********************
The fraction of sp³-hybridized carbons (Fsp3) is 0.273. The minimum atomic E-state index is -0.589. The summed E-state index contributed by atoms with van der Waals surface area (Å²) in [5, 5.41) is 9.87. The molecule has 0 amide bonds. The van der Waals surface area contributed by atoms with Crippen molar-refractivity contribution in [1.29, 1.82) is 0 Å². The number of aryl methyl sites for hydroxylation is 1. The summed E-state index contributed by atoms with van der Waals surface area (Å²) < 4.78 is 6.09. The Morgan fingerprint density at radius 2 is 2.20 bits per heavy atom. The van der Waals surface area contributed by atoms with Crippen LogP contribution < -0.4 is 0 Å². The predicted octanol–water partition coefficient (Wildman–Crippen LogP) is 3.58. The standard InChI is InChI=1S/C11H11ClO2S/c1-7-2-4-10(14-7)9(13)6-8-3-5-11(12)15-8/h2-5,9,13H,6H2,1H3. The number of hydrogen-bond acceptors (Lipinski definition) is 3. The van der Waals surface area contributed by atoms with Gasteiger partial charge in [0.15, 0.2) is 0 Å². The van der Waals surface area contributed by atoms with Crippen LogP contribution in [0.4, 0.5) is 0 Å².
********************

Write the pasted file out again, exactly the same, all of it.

The fraction of sp³-hybridized carbons (Fsp3) is 0.273. The minimum atomic E-state index is -0.589. The summed E-state index contributed by atoms with van der Waals surface area (Å²) in [5, 5.41) is 9.87. The molecule has 0 amide bonds. The van der Waals surface area contributed by atoms with Crippen molar-refractivity contribution in [1.29, 1.82) is 0 Å². The number of aryl methyl sites for hydroxylation is 1. The summed E-state index contributed by atoms with van der Waals surface area (Å²) < 4.78 is 6.09. The Morgan fingerprint density at radius 2 is 2.20 bits per heavy atom. The van der Waals surface area contributed by atoms with Crippen LogP contribution < -0.4 is 0 Å². The predicted octanol–water partition coefficient (Wildman–Crippen LogP) is 3.58. The standard InChI is InChI=1S/C11H11ClO2S/c1-7-2-4-10(14-7)9(13)6-8-3-5-11(12)15-8/h2-5,9,13H,6H2,1H3. The number of hydrogen-bond acceptors (Lipinski definition) is 3. The van der Waals surface area contributed by atoms with Gasteiger partial charge in [0.15, 0.2) is 0 Å². The van der Waals surface area contributed by atoms with Crippen LogP contribution in [0.4, 0.5) is 0 Å².